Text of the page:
The key code is to have …

CALL fgl_report_selectPreview(FALSE) 
CALL fgl_report_selectDevice("Image") 
CALL fgl_report_configureImageDevice(NULL, NULL, NULL, 1, 1, extension, dirname, filename, NULL)

… to generate your report to 1 page which equates to 1 Image file which you can then DISPLAY to an IMAGE field.

I have a code example in GitHub that illustrates this technique.

The advantages of this technique are …

  • does not required any additional plugin or component from outside Four Js
  • the same chart/graph can be displayed in your Genero application and a Genero Report Writer report.

Disadvantages of this technique are …

  • as GRW is initialised for each chart, it can take 1-3 seconds per report as this initialisation occurs.  This can be overcome by using Genero Report Writer in a distributed mode.
  • you are limited to the chart types and report options that are exposed by Genero Report Writer and the 3rd party library it is in turn using.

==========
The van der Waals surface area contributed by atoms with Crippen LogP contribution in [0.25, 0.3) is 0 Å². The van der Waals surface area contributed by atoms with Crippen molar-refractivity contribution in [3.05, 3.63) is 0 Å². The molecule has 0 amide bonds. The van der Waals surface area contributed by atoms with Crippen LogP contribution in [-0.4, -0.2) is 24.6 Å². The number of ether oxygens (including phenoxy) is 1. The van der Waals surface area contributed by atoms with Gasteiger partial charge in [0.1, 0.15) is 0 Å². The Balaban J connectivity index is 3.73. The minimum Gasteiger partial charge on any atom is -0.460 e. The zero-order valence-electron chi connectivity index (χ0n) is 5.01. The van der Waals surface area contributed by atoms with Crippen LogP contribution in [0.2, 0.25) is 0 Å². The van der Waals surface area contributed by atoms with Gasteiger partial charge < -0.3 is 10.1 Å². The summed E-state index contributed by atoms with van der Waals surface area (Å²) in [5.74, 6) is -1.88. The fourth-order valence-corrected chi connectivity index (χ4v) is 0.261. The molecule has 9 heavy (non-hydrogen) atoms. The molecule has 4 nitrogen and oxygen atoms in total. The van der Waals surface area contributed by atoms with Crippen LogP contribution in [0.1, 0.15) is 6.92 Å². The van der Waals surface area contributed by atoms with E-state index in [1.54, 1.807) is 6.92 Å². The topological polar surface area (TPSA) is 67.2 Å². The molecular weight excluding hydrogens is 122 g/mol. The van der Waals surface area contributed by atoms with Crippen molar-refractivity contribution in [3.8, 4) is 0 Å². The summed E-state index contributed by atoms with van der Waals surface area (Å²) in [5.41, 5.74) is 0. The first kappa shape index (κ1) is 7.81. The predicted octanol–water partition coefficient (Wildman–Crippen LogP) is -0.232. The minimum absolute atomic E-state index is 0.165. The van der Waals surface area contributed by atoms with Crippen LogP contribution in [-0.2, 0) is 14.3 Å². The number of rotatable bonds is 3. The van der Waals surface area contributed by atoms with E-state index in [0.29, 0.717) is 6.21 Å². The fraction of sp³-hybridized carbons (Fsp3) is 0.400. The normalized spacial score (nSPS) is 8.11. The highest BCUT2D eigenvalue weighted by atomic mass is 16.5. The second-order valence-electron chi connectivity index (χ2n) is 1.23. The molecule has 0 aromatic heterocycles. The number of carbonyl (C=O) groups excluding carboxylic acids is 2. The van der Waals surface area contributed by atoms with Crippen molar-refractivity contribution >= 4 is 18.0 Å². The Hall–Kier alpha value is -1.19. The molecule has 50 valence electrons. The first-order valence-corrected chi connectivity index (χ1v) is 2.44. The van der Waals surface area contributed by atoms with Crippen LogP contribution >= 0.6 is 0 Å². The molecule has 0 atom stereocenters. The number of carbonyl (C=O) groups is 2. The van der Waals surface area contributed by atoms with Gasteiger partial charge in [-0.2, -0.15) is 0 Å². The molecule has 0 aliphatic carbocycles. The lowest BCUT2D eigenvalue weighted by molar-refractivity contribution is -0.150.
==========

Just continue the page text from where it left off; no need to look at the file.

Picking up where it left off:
Using a 3rd party Web Component

The next technique is to use a Web Component from a 3rd party.

There are many 3rd party components out there.  These include C3, D3, Any Chart, Google Charts.  They all have their good points, and bad points.  Things to take into consideration would include

  • cost
  • licensing
  • offline vs online
  • functionality

Morgans ex_hr example incorporates use of C3 and D3.  This is the first two charts shown here.  The remaining charts are from the wc_googlecharts example which uses as the name suggests Google Charts.  Typically you would have .html and .js in your web component and you would write a 4gl library to act as a wrapper to the Web Component.  This is where you have to do some heavy lifting as you would likely get a senior developer (or talented junior developer) to write this library so that your junior developers can create a chart/graph/infographic with a handful of lines of code.

The advantage of this technique is

  • most of the work has been done for you
  • there are interesting components out there e.g. maps that would take you a long time to do if you drew them by hand.

The disadvantages of this technique is

  • you are at the mercy of the 3rd party as to what functionality is exposed.
  • there maybe a cost to using the 3rd party code.

Using built-in fglsvgcanvas Web Component

The final technique I will mention is to use the fglsvgcanvas Web Component.  I have covered this in an earlier Ask-Reuben article.  There is also a course in our Self-paced Training Portal that covers the use of fglsvgcanvas.